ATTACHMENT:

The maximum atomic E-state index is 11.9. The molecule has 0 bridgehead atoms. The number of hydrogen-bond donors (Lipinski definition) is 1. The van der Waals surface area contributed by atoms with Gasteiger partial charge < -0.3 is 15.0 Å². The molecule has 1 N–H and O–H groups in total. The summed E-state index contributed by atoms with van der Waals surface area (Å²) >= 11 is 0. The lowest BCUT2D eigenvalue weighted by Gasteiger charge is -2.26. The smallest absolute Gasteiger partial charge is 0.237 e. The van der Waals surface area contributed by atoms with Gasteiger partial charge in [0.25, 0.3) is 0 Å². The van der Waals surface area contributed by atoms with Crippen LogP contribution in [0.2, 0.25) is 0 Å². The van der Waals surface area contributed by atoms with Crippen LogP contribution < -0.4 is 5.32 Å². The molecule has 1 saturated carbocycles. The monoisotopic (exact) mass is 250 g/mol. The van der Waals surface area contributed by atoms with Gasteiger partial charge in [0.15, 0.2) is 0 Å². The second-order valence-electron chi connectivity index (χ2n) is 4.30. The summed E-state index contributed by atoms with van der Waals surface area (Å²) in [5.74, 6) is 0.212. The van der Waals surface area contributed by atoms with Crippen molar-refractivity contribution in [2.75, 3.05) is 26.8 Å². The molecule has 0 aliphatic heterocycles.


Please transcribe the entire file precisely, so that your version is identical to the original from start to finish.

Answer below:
The maximum atomic E-state index is 11.9. The molecule has 0 bridgehead atoms. The number of hydrogen-bond donors (Lipinski definition) is 1. The van der Waals surface area contributed by atoms with Gasteiger partial charge < -0.3 is 15.0 Å². The molecule has 1 N–H and O–H groups in total. The summed E-state index contributed by atoms with van der Waals surface area (Å²) >= 11 is 0. The lowest BCUT2D eigenvalue weighted by Gasteiger charge is -2.26. The smallest absolute Gasteiger partial charge is 0.237 e. The van der Waals surface area contributed by atoms with Gasteiger partial charge in [0.25, 0.3) is 0 Å². The van der Waals surface area contributed by atoms with Crippen LogP contribution in [0.2, 0.25) is 0 Å². The van der Waals surface area contributed by atoms with Crippen LogP contribution < -0.4 is 5.32 Å². The molecule has 1 saturated carbocycles. The monoisotopic (exact) mass is 250 g/mol. The van der Waals surface area contributed by atoms with Gasteiger partial charge in [0.15, 0.2) is 0 Å². The second-order valence-electron chi connectivity index (χ2n) is 4.30. The summed E-state index contributed by atoms with van der Waals surface area (Å²) in [5.74, 6) is 0.212. The van der Waals surface area contributed by atoms with Crippen molar-refractivity contribution in [2.75, 3.05) is 26.8 Å². The molecule has 0 aliphatic heterocycles.